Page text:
It may be related to the quantity and/or quality of parent/carer interactions with a younger child when the parents/carers are also managing older siblings. It may also have something to do with the interactions between the child and his/her older siblings, which in some cases may reduce the need for the child to communicate wants and needs independently. I’m not aware of any good quality recent research on this point, so these observations are speculative at best.

6½. Is your child a boy? (It may be time to retire this one as a risk factor!)

We used to think that being born male increased a child’s risk of DLD (e.g. Rudolph et al., 2017). More recent evidence suggests that – although more boys are referred to speech pathology services – there may be no statistically significant differences between rates of DLD in boys and girls (e.g. Calder et al., 2022). 

If this is true, it means there is a referral bias for boys that leads us to assess and diagnose more boys than girls with DLD, and to miss lots of girls with DLD. We need to get better at spotting girls with potential language difficulties and making sure that they get assessed and treated. For example, we know that females with DLD are more than three times more likely to be victims of sexual abuse than females without DLD (Brownlie et al., 2007).   

Other risk factors I’d like to know but can’t ask about in a pre-assessment questionnaire

We know about other risk factors for DLD, including a child’s exposure to alcohol, tobacco, and other drugs in utero (i.e. while the mother was pregnant with the child). For example, children of mothers who smoked while pregnant at 18 weeks are more than 2.5 times more likely to have DLD than other children (e.g. Calder et al., 2022). 

I don’t ask these questions in my pre-assessment questionnaire because I don’t want parents to feel guilt or judgment when their child might need help. But I do want parents and potential parents to know about the dangers of smoking and drinking while pregnant, including an increased risk of a child having DLD (or another language disorder), or being born with fetal alcohol syndrome.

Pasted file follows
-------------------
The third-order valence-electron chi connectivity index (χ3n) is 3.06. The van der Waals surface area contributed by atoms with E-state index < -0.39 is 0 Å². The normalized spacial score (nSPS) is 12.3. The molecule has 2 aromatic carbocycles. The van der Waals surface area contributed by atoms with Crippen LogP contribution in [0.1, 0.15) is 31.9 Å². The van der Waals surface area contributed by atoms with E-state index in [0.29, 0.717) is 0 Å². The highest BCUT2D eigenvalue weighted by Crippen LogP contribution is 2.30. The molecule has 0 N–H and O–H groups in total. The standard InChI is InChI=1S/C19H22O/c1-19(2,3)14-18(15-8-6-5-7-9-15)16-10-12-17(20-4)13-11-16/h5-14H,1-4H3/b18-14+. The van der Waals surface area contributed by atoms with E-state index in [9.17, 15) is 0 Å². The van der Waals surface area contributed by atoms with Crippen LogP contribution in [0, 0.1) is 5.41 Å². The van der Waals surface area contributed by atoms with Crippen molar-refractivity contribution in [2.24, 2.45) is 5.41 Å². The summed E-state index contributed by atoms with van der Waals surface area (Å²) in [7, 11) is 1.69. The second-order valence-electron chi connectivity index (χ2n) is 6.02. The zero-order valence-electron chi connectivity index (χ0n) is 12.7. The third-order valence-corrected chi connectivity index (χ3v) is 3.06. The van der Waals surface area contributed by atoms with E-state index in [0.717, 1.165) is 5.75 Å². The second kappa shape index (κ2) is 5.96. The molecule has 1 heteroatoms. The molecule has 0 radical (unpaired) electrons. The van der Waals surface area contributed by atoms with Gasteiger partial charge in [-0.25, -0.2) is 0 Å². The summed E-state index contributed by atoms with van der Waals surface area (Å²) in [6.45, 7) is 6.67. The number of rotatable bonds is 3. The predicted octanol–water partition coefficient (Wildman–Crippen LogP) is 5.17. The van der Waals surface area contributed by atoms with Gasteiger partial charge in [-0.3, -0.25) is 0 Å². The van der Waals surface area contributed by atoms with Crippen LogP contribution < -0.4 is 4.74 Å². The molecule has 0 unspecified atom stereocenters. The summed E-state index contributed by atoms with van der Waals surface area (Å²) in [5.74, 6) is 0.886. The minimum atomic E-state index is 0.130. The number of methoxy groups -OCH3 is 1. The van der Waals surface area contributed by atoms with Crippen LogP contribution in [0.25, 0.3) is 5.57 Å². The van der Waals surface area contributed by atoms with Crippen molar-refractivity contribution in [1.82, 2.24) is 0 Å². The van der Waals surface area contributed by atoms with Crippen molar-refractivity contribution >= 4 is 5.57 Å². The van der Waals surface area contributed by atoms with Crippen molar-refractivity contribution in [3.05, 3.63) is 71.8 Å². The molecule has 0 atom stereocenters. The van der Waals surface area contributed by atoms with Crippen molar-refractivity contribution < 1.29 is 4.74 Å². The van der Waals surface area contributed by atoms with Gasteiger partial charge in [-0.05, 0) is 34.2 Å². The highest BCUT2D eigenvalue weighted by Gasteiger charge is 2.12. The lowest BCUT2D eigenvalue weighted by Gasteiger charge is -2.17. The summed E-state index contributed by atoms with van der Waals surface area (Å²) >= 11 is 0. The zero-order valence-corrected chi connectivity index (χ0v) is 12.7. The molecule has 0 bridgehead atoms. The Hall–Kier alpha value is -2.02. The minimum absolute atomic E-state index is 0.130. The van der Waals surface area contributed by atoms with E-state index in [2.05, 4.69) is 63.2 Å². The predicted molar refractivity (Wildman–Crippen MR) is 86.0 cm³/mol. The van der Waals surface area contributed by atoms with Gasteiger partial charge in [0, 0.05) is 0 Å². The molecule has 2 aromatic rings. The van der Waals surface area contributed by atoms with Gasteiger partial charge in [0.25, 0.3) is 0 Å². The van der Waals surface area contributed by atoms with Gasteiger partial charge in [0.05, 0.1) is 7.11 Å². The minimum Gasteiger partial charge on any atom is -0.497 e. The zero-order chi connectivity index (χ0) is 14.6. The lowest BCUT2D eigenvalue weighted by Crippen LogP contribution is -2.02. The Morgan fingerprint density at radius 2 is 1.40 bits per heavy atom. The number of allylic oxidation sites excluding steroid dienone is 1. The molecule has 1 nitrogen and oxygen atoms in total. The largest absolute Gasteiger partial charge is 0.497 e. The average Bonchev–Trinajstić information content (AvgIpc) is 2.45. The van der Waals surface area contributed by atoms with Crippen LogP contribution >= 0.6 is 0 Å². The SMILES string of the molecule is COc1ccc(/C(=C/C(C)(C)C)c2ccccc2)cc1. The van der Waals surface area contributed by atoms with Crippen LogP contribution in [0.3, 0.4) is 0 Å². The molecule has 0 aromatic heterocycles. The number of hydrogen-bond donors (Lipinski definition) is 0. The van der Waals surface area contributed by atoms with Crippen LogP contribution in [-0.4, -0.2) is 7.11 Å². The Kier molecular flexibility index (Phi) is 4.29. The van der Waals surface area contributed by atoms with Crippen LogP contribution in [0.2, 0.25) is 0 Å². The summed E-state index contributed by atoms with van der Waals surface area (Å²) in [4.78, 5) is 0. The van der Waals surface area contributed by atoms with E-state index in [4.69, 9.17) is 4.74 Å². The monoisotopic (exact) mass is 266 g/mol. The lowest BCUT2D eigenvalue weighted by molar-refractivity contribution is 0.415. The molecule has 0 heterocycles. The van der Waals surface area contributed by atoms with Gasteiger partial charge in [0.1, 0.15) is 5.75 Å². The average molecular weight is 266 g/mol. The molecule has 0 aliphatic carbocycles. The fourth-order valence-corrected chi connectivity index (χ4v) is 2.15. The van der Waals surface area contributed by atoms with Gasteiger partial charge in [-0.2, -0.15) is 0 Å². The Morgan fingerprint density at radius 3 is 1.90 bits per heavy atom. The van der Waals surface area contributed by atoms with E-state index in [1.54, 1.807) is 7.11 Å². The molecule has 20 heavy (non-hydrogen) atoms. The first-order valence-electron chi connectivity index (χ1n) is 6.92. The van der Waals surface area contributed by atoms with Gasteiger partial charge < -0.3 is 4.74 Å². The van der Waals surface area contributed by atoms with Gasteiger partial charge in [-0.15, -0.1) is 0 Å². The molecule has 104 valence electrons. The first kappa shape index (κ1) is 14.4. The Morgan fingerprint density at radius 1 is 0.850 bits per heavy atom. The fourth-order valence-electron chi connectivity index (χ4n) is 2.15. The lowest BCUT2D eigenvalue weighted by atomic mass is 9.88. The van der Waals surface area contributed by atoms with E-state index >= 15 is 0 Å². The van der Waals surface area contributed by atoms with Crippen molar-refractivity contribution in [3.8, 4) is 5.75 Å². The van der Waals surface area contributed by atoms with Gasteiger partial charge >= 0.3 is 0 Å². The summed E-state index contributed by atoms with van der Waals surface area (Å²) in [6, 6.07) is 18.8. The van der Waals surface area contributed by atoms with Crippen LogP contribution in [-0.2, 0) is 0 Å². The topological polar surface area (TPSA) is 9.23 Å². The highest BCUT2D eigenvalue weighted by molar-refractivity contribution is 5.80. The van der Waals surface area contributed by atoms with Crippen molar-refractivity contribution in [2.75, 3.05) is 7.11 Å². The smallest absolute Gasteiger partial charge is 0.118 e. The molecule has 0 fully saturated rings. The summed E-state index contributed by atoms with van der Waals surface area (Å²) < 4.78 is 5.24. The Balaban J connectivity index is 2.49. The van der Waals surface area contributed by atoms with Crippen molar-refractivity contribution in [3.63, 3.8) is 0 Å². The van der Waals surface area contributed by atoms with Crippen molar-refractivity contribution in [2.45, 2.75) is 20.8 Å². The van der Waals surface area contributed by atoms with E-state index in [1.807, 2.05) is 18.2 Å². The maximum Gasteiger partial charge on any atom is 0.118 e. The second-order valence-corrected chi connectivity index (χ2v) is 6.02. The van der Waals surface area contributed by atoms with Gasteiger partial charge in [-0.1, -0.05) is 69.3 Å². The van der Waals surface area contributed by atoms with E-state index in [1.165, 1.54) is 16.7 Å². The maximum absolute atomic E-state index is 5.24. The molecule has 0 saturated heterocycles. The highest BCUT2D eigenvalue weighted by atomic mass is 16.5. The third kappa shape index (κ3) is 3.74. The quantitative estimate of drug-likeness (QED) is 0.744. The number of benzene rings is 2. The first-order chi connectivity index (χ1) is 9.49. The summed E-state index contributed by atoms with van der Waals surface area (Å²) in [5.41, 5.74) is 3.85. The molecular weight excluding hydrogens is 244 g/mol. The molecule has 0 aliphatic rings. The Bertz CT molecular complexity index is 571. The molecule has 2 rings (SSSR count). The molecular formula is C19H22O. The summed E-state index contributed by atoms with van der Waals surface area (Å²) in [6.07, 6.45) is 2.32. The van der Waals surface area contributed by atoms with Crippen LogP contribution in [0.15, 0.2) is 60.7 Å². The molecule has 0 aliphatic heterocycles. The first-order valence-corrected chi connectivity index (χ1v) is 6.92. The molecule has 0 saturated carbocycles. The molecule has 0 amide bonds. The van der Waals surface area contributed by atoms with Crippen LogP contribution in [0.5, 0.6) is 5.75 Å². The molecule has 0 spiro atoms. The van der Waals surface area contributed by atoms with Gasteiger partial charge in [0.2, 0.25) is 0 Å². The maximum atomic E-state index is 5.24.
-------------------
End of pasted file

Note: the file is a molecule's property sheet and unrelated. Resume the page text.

Bottom line

  • If your child falls into one or more of the risk categories identified above, please don’t panic! Having one or more of these risk factors doesn’t on its own mean that your child has a language disorder. But if you are concerned about your child’s language, please have a chat with a local speech pathologist.
  • Conversely, if you are concerned about your child’s language development for any reason, contact a speech pathologist for a confidential chat – even if your child demonstrates none of the risk factors or predictors flagged in this article. Some children later diagnosed with DLD come to assessment with no known risk factors.
  • Any discussion of risk factors and predictors is confronting. I wrote this article to explain why I ask families so many questions before I meet them. I also want to increase public knowledge of DLD risk factors and DLD itself.

Principal sources

Calder, S.D., Brennan-Jones, C. G., Robinson, M., Whitehouse, A., and Hill, E. (2022). The prevalence of and potential risk factors for Developmental Language Disorder at 10 years in the Raine Study. Journal of Paediatrics and Child Health, via: https://pubmed.ncbi.nlm.nih.gov/35922883/

Rudolph, J.M. (2017). Case History Risk Factors for Specific Language Impairment: A Systematic Review and Meta-Analysis. American Journal of Speech-Language Pathology, 26, 991-1010.

6.5 questions your speech pathologist should ask before assessing your child for DLD

Related articles:

*As a morphology nerd, I love the term “backronym”, a noun meaning “an acronym deliberately formed from a phrase whose initial letters spell out a particular word or words, either to create a memorable name or as a fanciful explanation of a word’s origin.”

This article also appears in a recent issue of Banter Booster, our weekly round up of the best speech pathology ideas and practice tips for busy speech pathologists, speech pathology students and interested readers.

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Man wearing glasses and a suit, standing in front of a bay

Hi there, I’m David Kinnane.

Principal Speech Pathologist, Banter Speech & Language

Our talented team of certified practising speech pathologists provide unhurried, personalised and evidence-based speech pathology care to children and adults in the Inner West of Sydney and beyond, both in our clinic and via telehealth.

David Kinnane
Speech-Language Pathologist. Lawyer. Father. Reader. Writer. Speaker.